Lecturer Warns Against Rising Global Anti-Semitism

YOUNGSTOWN, Ohio — Combating anti-Semitism means standing up against more than just one brand of hatred, a noted scholar on Jewish studies and the Holocaust warned Thursday night.

Dr. Deborah Lipstadt, professor of religion and history at Emory University, was the keynote speaker at the Youngstown Area Jewish Federation’s 2019 Inaugural Event, held at the DeYor Performing Arts Center.

Lipstadt, whose specialty is World War II Holocaust studies, devoted most of her talk to the “precipitous rise” in global anti-Semitism. Examples just in the past year include the massacre at the Tree of Life Synagogue in Pittsburgh. Closer to home, a 20-year-old New Middletown man is in custody after an online post suggested a threat to the Jewish Community Center in Youngstown.

“Many of us are gobsmacked that a couple decades after the Holocaust this is happening again,” Lipstadt said.

The rise in anti-Semitism comes from the political left, the political right and from Islamist extremists, she warned.

“We’ve never had it in the world – and certainly in the United States – where it’s coming from all these directions at once,” she said.

“The haters feel emboldened,” she added. “They feel freer to express their hate in a way they haven’t before.” While the extreme remains on the fringes, things never stay on the fringe, she warned.

One way of identifying anti-Semitism is remembering that every form of prejudice has particular “hateful stereotypes” that are associated with it, she said. Such stereotypes associated with Jews include accumulating money, using intellect in a nefarious way, using power to accomplish goals for their own benefit and, springing from the divide between Judaism and Christianity, that Jews represented a danger to others.

Some anti-Semites – including the shooter in the Tree of Life massacre – act out of racism, a manifestation of what is known as white Christian replacement theory, she said. They are concerned about a supposed organized plan to replace white Christian culture with people of color from Africa, the Middle East and South America; a plan they believe couldn’t be driven by these peoples because they lack the intelligence so it is being manipulated by “an unseen handler,” namely Jews, she said.

Fighting anti-Semitism means being concerned about more than just Jews. “You can’t be selectively against one ‘-ism.’ You can’t say you’re going to be selectively against one hatred,” Lipstadt advised. “What starts with one group goes to another group. We know that particularly with the Jews.”

One thing people have to do to is become “the unwelcome guests at the dinner party” and be willing to speak out rather than excuse hateful language.

“Genocide, the worst of extremism, never begins with actions. It begins with words,” she said. Not everyone who speaks or hears the “hateful words” will commit murder or genocide, but some will, she advised.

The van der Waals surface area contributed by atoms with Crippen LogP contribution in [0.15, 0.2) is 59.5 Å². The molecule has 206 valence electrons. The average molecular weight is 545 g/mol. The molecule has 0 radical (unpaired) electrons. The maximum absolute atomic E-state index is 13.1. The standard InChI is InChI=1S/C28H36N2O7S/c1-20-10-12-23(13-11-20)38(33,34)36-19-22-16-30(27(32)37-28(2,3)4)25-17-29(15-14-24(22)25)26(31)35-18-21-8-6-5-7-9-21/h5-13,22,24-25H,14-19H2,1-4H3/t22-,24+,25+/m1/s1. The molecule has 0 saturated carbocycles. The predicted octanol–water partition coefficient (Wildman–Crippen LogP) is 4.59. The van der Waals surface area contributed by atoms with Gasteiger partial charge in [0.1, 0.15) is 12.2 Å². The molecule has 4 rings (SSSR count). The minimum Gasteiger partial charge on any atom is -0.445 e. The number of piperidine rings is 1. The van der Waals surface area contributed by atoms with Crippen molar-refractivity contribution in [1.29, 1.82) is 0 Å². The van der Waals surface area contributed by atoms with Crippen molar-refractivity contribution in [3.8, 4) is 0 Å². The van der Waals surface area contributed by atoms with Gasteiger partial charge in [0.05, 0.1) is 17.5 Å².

Lipstadt is perhaps best known for her legal battle with David Irving, who sued her for libel for labeling him as a Holocaust denier in one of her books.

“Denial,” a 2016 movie starring Rachel Weisz, was based on her later book chronicling the libel case.

“I was really surprised when he sued me because my assumption was he was very proud to be a denier. I think he thought I wouldn’t fight it,” she said.

Despite Irving suing her in England, where libel laws required her to prove what she wrote was the truth, she prevailed in court. “The judge found Irving to be a neo-Nazi polemicist who perverts history,” she said.

Among those who attended Thursday night’s program were local sons and daughters of Holocaust survivors.

Henry Kinast – who founded PSK Steel Corp. and Liberty Extrusion Tool and Die Co. locally – was first sent to a slave labor camp, then was transferred to Buchenwald, where he was interned about four months before the camp was liberated.

Jerry Kinast attended Deborah Lipstadt’s presentation Thursday evening and recalled his father’s experience as a Holocaust survivor.

Kinast talked about his experiences when the kids were small but shared much more when they were older, recalled his son, Jerry, of Youngstown. “It was more significant to him. He got more involved,” including later making trips to Germany, he said.

“It’s sad. It’s heartbreaking. But he was never bitter and always looked at the good in life,” said Kinast’s daughter, Terri Anderson, a resident of Liberty Township.

Those who deny the Holocaust “should be ashamed of themselves,” she added.

Rochelle Miller of Youngstown said her father, Bill Vegh, was in the Auschwitz-Birkenau concentration camp for just under a year. She only learned that when she was in sixth grade, about the time she was studying the Holocaust in school.

Vegh, who died in 2009, began speaking in school about his experiences in 1984, after he, like Lipstadt, heard about people who denied that the Holocaust happened, Miller recalled. As that generation passes away, its now the responsibility of the succeeding generations to tell those stories.

“I’ve been very nervous about speaking about the Holocaust but I feel like it’s my duty to continue his legacy,” Miller said.

Pictured above: Deborah Lipstadt addressed the rise in global anti-Semitism at the Youngstown Area Jewish Federation’s 2019 Inaugural Event.

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